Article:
Institutions and Social Procurement – Anchoring Community through Purchasing

Aug 25th, 2020

An anchor institution grounds a community through both relationships and its physical presence. As a public-facing or public-serving institution with a fixed location, there is an innate connection to the community it operates in.

During the pandemic, when so much seems uncertain, anchor institutions are a stable presence. For example,  HOpe Café at Lions Gate Hospital, Vancouver employs people with lived experience of mental illness while connecting hospital visitors with nutritious food.

Colleges, universities, hospitals, and libraries are all examples of anchor institutions that can make significant social impact through their purchasing and workforce development.

In order to operate, anchor institutions purchase goods and services. At a college, each purchase, like landscaping, food services, cleaning, etc. is important to the college’s operation, budget, reputation, and ability to attract the best and brightest to their campus. Unfortunately, many colleges might look anywhere to buy their products or services, looking for the lowest price and bypassing the local economy.  

Or, like York University, they can choose to use social procurement tools to achieve lasting community benefits while conducting their business. Buy Social Canada works with York University to help shape and implement York’s social procurement. York University operates near the Jane and Finch community – a community that has historically experienced chronic unemployment. In 2019, York University passed a social procurement policy, which sought to improve the community in which it operates. As unemployment was a recognised need, York was able to identify opportunities, which could create employment opportunities for members of their community.

How can social purchasing between an anchor institution and a social business increase community capital?

York recently commissioned two building projects including a major campus expansion.  In each building project York specifically required, along with hard financial targets, their contractors to hire locally for jobs and entry-level apprentices and to purchase from local businesses, social and diverse suppliers. Doing so will create employment opportunities for local residents and will provide multiple business pathways for businesses to serve York’s needs. Incorporating social procurement in the projects creates human, physical, social and economic capital.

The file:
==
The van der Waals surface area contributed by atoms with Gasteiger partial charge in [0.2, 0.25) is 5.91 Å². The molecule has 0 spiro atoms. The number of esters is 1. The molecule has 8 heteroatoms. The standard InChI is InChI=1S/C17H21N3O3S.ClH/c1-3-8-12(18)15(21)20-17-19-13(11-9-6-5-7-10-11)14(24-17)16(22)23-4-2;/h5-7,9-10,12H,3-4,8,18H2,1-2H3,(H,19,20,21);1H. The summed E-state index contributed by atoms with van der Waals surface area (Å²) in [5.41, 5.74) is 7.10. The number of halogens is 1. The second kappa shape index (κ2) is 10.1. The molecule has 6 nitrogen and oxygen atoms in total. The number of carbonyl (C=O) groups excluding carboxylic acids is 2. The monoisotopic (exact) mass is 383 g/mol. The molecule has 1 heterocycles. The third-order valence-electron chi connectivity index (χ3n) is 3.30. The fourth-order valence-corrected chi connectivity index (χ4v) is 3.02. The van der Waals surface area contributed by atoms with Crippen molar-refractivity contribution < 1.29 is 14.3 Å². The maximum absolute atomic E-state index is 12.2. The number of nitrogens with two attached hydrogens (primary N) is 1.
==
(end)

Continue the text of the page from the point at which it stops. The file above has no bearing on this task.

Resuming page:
Food is another area where anchor institutions can create community value through purchasing. In Winnipeg, Diversity Food Services is an award-winning social enterprise that provides students with local, organic and healthy eating options at 9 locations at the University of Winnipeg while employing people with barriers to employment. In Vancouver, Simon Fraser University highlights certified social enterprise HAVE Café as a catering partner.  In Halifax, the Keshen Goodman Public Library has just signed Stone Hearth Bakery, Nova Scotia’s longest-running employment social enterprise (1) to operate the library café.

There is a relationship just waiting to be cultivated between the goods and services required by the anchor institution and social enterprises and an opportunity to develop social enterprise’s capacity to deliver in the local economy. From a social and community wellbeing perspective, by purchasing from local businesses and social enterprises who provide employment to individuals who may face barriers to employment, the anchor can ensure that their funds employ local workers, and create local economic multiplier impacts (2).  

The win for both sides of this business deal is a partnership that contributes to building a healthy local community! If you’re an anchor institution and you want to harness your purchasing power to transform your community, Buy Social Canada would love to connect with you.

1. Keshen Goodman Library Cafe Announcement

2. DTES Social Enterprise Impact Report, Buy Social Canada (2019)

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